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PA expands spotted lanternfly quarantine
Pennsylvania Ag Connection - 04/02/2024

The Pennsylvania Department of Agriculture has expanded the spotted lanternfly quarantine zone to encompass the state's southwesternmost county. This brings the total number of quarantined counties to 52 out of 67 in Pennsylvania. Notably, counties bordering New York remain exempt now.

The quarantine serves as a crucial measure to impede the spread of this invasive insect, known to pose a significant threat to agricultural and ornamental crops. Businesses operating within or across these designated quarantine zones are required to obtain permits to verify their ability to identify and prevent the transportation of spotted lanternflies.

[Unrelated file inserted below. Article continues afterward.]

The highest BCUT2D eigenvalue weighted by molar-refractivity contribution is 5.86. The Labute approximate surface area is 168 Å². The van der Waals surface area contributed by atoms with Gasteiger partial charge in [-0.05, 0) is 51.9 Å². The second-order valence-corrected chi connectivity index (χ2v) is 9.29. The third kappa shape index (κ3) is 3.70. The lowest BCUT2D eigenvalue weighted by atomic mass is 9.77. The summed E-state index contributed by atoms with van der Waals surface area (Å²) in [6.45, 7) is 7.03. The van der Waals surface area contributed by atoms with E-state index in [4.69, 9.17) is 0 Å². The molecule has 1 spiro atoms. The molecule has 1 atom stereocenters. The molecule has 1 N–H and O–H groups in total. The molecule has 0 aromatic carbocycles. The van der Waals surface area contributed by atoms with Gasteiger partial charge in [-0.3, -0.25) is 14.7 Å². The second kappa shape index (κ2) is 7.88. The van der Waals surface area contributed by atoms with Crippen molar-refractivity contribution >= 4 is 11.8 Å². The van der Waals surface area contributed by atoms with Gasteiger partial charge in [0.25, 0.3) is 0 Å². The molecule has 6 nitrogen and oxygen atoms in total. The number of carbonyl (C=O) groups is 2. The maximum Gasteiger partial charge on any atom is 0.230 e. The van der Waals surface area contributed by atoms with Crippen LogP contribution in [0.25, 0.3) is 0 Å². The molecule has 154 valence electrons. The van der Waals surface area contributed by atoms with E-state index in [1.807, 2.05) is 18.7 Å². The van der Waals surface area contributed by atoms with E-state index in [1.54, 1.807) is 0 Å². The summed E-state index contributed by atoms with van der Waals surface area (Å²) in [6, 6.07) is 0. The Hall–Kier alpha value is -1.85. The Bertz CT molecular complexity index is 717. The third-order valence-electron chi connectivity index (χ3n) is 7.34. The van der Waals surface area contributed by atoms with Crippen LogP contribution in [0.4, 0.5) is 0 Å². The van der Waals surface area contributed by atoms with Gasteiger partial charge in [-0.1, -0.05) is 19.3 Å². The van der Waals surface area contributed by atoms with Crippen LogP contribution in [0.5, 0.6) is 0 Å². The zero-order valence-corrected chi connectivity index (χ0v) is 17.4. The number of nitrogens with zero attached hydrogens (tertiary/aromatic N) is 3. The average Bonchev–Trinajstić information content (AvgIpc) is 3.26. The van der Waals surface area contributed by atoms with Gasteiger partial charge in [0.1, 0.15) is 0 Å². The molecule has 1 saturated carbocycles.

This proactive approach is evidenced by the issuance of over 32,000 permits across North America, reflecting a growing awareness of the issue.

The spotted lanternfly was first detected in Pennsylvania's Berks County in 2014. While collaborative efforts amongst states and industry stakeholders have yielded progress in slowing its spread, the insect's propensity to hitch rides on vehicles continues to pose a challenge. Adult lanternflies perish after laying egg masses in the winter.

These egg masses, typically resembling putty-colored bumps, can be found on various outdoor surfaces and harbor up to 50 eggs each, surprisingly resilient even in sub-zero temperatures. Fortunately, eradication of these egg masses is a relatively simple process, requiring only scraping or smashing them.

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